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Here are some resolutions for the United States in the new year

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By BILL MAXWELL, Times Columnist

© St. Petersburg Times
published January 6, 2002


This is my first column in 2002. I will not make any personal New Year's resolutions; I rarely keep them. I do, however, want the nation to make a few resolutions.

A few days before Christmas while on vacation, I read an Associated Press article announcing that the United States had permitted the first commercial food shipments to Cuba since 1963. Two freighters, one carrying 26,400 tons of American corn, the other carrying 500 tons of frozen chicken parts valued at $300,000, arrived in Havana on Dec. 16.

Smart representatives of American agribusiness and clear-thinking U.S. officials hope the shipments signal the creation of new markets for exports. Before the United States imposed a trade embargo against Fidel Castro's regime nearly 40 years ago, Cuba was a major trading partner.

Larry Cunningham, senior vice president of corporate communications for Archer Daniels Midland, told the AP of the Cuban shipments: "We are heartened and cautiously optimistic. This proves that it makes logical sense for Cuba and the United States to trade with one another. We think that the best way to improve relations with countries is for them to become trading partners."

The United States should resolve that 2002 will be the year when we finally tell the anti-Castro forces -- who have led the successful trade sanctions against Cuba -- to take a slow boat to an asylum. Not trading with Cuba is lunacy. More shipments of rice, wheat, soy and other grains, valued at $14-million, should be on Cuban soil by the end of February.

I want 2002 to become the year when the United States makes a real push to end the death penalty. If a report released last month is a guide, I am hopeful we are easing out of being what Pope John Paul calls a "culture of death."

According to a recent Justice Department study, we executed fewer people in 2000 than in any years since 1980. Experts argue that Americans' love for capital punishment is fading. The study says 25 states killed 214 convicts in 2000, a drop of 29 percent in death sentences since 1998.

Justice officials say if this pattern holds, the number of people executed this year should drop by 32 percent compared with 1999. Why the change? One main reason is that DNA testing is casting doubt on many convictions. Another is that Americans are acknowledging that minorities are far more likely than whites to receive death sentences.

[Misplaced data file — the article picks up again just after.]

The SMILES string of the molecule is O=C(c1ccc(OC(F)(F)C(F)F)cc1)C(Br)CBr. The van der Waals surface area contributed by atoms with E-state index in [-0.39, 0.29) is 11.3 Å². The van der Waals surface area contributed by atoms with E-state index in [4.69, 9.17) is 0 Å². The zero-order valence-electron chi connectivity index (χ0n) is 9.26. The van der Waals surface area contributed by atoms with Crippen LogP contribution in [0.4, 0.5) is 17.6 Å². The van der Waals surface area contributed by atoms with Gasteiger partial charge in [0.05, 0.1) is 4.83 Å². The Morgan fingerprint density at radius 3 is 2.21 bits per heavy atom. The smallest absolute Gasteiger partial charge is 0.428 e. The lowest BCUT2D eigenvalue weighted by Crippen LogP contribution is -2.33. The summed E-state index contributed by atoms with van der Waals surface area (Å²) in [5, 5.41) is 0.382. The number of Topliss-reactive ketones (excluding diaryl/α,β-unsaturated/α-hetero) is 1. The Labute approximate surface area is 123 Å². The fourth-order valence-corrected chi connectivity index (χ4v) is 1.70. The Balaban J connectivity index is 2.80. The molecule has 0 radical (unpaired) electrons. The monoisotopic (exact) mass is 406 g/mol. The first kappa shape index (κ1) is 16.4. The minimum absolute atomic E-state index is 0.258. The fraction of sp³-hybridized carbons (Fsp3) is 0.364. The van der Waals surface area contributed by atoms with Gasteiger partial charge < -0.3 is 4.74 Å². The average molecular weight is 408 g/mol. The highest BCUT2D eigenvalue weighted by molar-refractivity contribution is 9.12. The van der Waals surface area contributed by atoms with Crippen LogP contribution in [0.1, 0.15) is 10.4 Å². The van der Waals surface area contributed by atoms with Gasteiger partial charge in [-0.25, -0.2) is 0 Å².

Again, my hope is that 2002 marks the beginning of our coming to terms with the barbaric practice of executing fellow humans.

Another death-related issue we should resolve to fix is the easy availability of guns to criminals and juveniles. Several states, along with certain cities, are trying to confront the problem.

A recent ruling in Illinois renews my hope that 2002 may be the year when we come to our senses about guns. The New York Times reports that an Illinois appellate court ruled that gun manufacturers and sellers can be sued for distributing in a manner that lets criminals and juveniles obtain firearms easily. The court said the practice could amount to a public nuisance.

Let us resolve the time has come for the gun industry to take responsibility for knowingly creating a public nuisance and a dangerous environment.

As a black man, I would like to see 2002 become the year when our nation acknowledges the enduring scourge of racism. We should resolve to finally come out of denial, when we refuse to accept ill-treatment of our fellow citizens because of the color of their skin.

This resolution is not just for white people. Just as important, it is for the likes of Clarence Thomas (the most-qualified person in the land to replace Thurgood Marshall) and other black hypocrites who pretend that they made their way on merit alone and that their positions are no great matter.

Here, I am reminded of Tyrone Willingham, the first black to be hired as Notre Dame's football coach. When a reporter asked Willingham if his hiring was significant, he answered candidly: "Yes, I say it is significant." Willingham has always been critical of Division I-A football and the National Football League for their dearth of black head coaches.

Let us resolve to deal with race and race-related matters honestly.

And now, the most controversial of the resolutions I want the United States to commit itself to: We should resolve to reconsider foreign aid to the state of Israel. The American people gain nothing -- in fact, we lose -- by propping up a nation that uses our tax dollars to subjugate one more Palestinian.

Finally, I want the wine drinkers among us to imbibe more red wine. The stuff is good for you. Ask your doctor -- if she or he is not a committed prude. If you want expert advice from the person on the street, go to France and talk to the red wine drinkers there.

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